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Speech of Governor Yates

At the Great War Meeting at Chicago,
AUGUST 1ST, 1862.

Last evening witnessed another patriotic uprising of the people of Chicago, not at all inferior to its predecessors either in numbers or enthusiasm. The visit of Governor Yates in this city on matters connected with the raising of the new regiments required from Illinois under the call of the President, was made the occasion on the part of the Board of Trade for a call for a public meeting, at which the citizens of Chicago could have an opportunity to meet the Governor and listen to his views upon the present crisis. The meeting was first called for Bryan Hall; but it soon became evident that that hall would not hold a tithe of the numbers who would seek admittance, and it was adjourned to the Court House Square. The result of this shows that the Board of Trade Committee did not misunderstand the temper of our citizens in the present emergency. By eight o'clock, as the shades of evening began to gather, the men, the bone and sinew of Chicago, came around the southern entrance of the Court House, and by half past eight the entire enclosure between the Court House and Washington and Clark streets was densely packed with people. At least ten thousand persons were present, all animated with one common sentiment, a patriotic zeal for the salvation of our country. A notable feature of the meeting was the hearty approval of every sentiment endorsing or advocating the freedom of the slaves. Each speaker favored the employment of negroes in the suppression of this rebellion, and each was enthusiastically applauded. Hereafter, in Chicago, the advocate of human freedom, of right against might, is sure of an enthusiastic welcome at the hands of our citizens.

The meeting was called to order by his honor, Mayer Sherman, who introduced his Excellency, Governor Yates. After the applause, which succeeded his introduction, had subsided, the Governor came forward and addressed the audience as follows:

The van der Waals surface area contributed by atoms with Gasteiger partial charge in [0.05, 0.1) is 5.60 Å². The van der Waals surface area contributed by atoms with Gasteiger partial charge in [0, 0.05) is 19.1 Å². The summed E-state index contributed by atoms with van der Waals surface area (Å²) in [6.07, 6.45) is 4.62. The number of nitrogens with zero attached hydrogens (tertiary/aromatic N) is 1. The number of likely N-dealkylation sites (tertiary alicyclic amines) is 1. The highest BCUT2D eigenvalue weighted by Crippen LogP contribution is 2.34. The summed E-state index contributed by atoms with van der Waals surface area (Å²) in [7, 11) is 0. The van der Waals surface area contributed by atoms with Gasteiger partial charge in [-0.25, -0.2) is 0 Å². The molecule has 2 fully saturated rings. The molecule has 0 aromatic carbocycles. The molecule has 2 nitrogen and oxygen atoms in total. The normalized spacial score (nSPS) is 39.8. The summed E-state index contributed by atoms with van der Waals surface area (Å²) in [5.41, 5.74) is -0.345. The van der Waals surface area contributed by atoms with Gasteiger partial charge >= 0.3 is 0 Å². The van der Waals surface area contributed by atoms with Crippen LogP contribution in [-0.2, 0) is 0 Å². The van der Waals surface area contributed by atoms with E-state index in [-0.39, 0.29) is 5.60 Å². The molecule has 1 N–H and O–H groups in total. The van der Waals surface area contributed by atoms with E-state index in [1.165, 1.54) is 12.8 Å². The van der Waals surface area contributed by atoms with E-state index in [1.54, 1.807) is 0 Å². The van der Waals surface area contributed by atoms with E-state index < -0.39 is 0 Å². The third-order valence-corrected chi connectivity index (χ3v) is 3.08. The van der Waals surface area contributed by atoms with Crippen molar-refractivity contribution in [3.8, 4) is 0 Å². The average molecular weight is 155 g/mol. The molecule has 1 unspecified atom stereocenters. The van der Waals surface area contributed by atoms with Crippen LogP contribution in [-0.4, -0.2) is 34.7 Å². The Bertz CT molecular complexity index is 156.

Fellow-citizens of the City of Chicago: — I thank you heartily for this cordial welcome. I receive, however, your loud and generous cheering, not as designed for me, but given in compliment to the great cause in which we are all engaged. I have not been in your midst for a year past, but we have known each other well as co-operators with all loyal men in the great work of saving our country from the perils which beset her.

I came here, to-night, fellow-citizens of Chicago, for a double purpose: First, as the Governor of the State of Illinois, to return you my sincere thanks of the efficient aid which you have rendered me in carrying but the requisitions of the War Department; and, without which aid I am free to confess that the administration of State affairs must have been very difficult if not almost unsuccessful. In you I have always found faithful laborers and coworkers. When the storms of calumny have magnanimously sustained my feeble arm, and enabled me to carry on my efforts in common with those of other loyal men to save our bleeding country. [Applause.] My heart goes out to you to-night that you have assisted me and sustained me in this trying time.

It has been my lot to be placed at the head of State affairs in the very midst of times to try men's souls. Instead of the office of Governor being a tame, quiet, dignified sort of position, in which he exercises the powers of appointing Notories Public and pardoning criminals out of the penitentiary, I have found fellow-citizens, that I truly bought the elephant. [Laughter and applause.] It has been no slow train, but 2:40 all the time, and sometimes a mile a minute; and during all this hurry and struggle and tumult, you have given your united support, without distinction of party to the vigorous measure which have been instituted in this State for the successful prosecution of the war.